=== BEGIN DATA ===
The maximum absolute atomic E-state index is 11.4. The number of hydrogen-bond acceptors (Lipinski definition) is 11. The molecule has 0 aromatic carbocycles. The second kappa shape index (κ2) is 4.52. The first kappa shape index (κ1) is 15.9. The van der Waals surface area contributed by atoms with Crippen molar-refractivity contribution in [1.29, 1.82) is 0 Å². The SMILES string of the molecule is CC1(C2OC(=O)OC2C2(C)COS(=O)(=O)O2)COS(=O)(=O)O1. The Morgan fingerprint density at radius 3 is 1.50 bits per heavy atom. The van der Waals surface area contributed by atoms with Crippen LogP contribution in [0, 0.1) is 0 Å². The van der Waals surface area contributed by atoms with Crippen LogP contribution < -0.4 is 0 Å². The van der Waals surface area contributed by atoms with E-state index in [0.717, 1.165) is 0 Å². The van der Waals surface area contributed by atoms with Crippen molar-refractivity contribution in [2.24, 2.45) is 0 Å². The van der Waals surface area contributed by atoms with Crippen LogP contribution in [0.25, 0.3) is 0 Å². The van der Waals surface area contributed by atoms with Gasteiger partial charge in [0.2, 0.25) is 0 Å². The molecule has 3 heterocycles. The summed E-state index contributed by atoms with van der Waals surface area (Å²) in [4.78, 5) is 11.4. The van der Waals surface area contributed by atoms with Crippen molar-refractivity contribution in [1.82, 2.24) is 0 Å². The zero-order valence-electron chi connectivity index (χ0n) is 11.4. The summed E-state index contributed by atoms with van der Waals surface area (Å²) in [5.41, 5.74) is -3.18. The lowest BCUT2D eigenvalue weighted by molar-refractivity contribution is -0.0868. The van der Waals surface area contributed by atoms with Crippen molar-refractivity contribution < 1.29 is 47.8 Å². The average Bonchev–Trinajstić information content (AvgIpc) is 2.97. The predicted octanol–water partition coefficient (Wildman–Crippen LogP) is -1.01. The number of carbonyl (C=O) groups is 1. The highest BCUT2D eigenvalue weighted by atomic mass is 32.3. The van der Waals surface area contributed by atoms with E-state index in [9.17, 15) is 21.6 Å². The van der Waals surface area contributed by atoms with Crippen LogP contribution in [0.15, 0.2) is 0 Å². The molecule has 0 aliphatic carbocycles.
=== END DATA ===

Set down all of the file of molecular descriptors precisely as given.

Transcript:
The maximum absolute atomic E-state index is 11.4. The number of hydrogen-bond acceptors (Lipinski definition) is 11. The molecule has 0 aromatic carbocycles. The second kappa shape index (κ2) is 4.52. The first kappa shape index (κ1) is 15.9. The van der Waals surface area contributed by atoms with Crippen molar-refractivity contribution in [1.29, 1.82) is 0 Å². The SMILES string of the molecule is CC1(C2OC(=O)OC2C2(C)COS(=O)(=O)O2)COS(=O)(=O)O1. The Morgan fingerprint density at radius 3 is 1.50 bits per heavy atom. The van der Waals surface area contributed by atoms with Crippen LogP contribution in [0, 0.1) is 0 Å². The van der Waals surface area contributed by atoms with Crippen LogP contribution < -0.4 is 0 Å². The van der Waals surface area contributed by atoms with E-state index in [0.717, 1.165) is 0 Å². The van der Waals surface area contributed by atoms with Crippen molar-refractivity contribution in [2.24, 2.45) is 0 Å². The van der Waals surface area contributed by atoms with Crippen LogP contribution in [0.25, 0.3) is 0 Å². The van der Waals surface area contributed by atoms with Gasteiger partial charge in [0.2, 0.25) is 0 Å². The molecule has 3 heterocycles. The summed E-state index contributed by atoms with van der Waals surface area (Å²) in [4.78, 5) is 11.4. The van der Waals surface area contributed by atoms with Crippen molar-refractivity contribution in [1.82, 2.24) is 0 Å². The zero-order valence-electron chi connectivity index (χ0n) is 11.4. The summed E-state index contributed by atoms with van der Waals surface area (Å²) in [5.41, 5.74) is -3.18. The lowest BCUT2D eigenvalue weighted by molar-refractivity contribution is -0.0868. The van der Waals surface area contributed by atoms with Crippen molar-refractivity contribution < 1.29 is 47.8 Å². The average Bonchev–Trinajstić information content (AvgIpc) is 2.97. The predicted octanol–water partition coefficient (Wildman–Crippen LogP) is -1.01. The number of carbonyl (C=O) groups is 1. The highest BCUT2D eigenvalue weighted by atomic mass is 32.3. The van der Waals surface area contributed by atoms with E-state index in [9.17, 15) is 21.6 Å². The van der Waals surface area contributed by atoms with Crippen LogP contribution in [0.15, 0.2) is 0 Å². The molecule has 0 aliphatic carbocycles.